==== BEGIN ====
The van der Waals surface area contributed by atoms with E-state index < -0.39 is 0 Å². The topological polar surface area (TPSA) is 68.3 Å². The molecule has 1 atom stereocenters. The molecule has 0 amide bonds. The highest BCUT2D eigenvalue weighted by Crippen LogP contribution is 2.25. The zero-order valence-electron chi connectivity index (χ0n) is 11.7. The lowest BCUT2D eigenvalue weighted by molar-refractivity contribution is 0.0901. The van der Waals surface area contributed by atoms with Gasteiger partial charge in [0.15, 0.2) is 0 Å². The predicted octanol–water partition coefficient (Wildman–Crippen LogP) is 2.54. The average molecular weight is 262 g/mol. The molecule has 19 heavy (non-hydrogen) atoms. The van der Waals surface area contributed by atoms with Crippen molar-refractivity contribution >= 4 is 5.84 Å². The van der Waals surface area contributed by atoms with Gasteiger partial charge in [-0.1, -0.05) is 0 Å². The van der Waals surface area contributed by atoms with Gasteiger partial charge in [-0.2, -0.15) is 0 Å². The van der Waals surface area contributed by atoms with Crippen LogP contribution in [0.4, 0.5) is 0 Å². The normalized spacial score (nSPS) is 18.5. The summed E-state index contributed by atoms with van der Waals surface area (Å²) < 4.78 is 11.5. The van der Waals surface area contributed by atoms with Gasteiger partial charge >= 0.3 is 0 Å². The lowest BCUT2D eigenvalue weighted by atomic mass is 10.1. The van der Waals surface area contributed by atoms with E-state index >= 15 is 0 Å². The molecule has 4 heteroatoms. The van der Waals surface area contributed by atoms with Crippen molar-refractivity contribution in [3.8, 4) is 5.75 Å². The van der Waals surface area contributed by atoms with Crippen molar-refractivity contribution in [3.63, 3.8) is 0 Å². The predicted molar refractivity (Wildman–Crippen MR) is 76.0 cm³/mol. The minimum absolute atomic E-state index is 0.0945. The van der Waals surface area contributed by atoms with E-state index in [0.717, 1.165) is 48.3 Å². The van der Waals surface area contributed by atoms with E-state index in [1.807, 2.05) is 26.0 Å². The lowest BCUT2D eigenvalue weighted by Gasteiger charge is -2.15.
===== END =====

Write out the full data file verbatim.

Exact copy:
The van der Waals surface area contributed by atoms with E-state index < -0.39 is 0 Å². The topological polar surface area (TPSA) is 68.3 Å². The molecule has 1 atom stereocenters. The molecule has 0 amide bonds. The highest BCUT2D eigenvalue weighted by Crippen LogP contribution is 2.25. The zero-order valence-electron chi connectivity index (χ0n) is 11.7. The lowest BCUT2D eigenvalue weighted by molar-refractivity contribution is 0.0901. The van der Waals surface area contributed by atoms with Gasteiger partial charge in [0.15, 0.2) is 0 Å². The predicted octanol–water partition coefficient (Wildman–Crippen LogP) is 2.54. The average molecular weight is 262 g/mol. The molecule has 19 heavy (non-hydrogen) atoms. The van der Waals surface area contributed by atoms with Crippen molar-refractivity contribution >= 4 is 5.84 Å². The van der Waals surface area contributed by atoms with Gasteiger partial charge in [-0.1, -0.05) is 0 Å². The van der Waals surface area contributed by atoms with Gasteiger partial charge in [-0.2, -0.15) is 0 Å². The van der Waals surface area contributed by atoms with Crippen LogP contribution in [0.4, 0.5) is 0 Å². The normalized spacial score (nSPS) is 18.5. The summed E-state index contributed by atoms with van der Waals surface area (Å²) < 4.78 is 11.5. The van der Waals surface area contributed by atoms with Gasteiger partial charge >= 0.3 is 0 Å². The lowest BCUT2D eigenvalue weighted by atomic mass is 10.1. The van der Waals surface area contributed by atoms with E-state index >= 15 is 0 Å². The molecule has 4 heteroatoms. The van der Waals surface area contributed by atoms with Crippen molar-refractivity contribution in [3.8, 4) is 5.75 Å². The van der Waals surface area contributed by atoms with Crippen molar-refractivity contribution in [3.63, 3.8) is 0 Å². The predicted molar refractivity (Wildman–Crippen MR) is 76.0 cm³/mol. The minimum absolute atomic E-state index is 0.0945. The van der Waals surface area contributed by atoms with E-state index in [0.717, 1.165) is 48.3 Å². The van der Waals surface area contributed by atoms with E-state index in [1.807, 2.05) is 26.0 Å². The lowest BCUT2D eigenvalue weighted by Gasteiger charge is -2.15.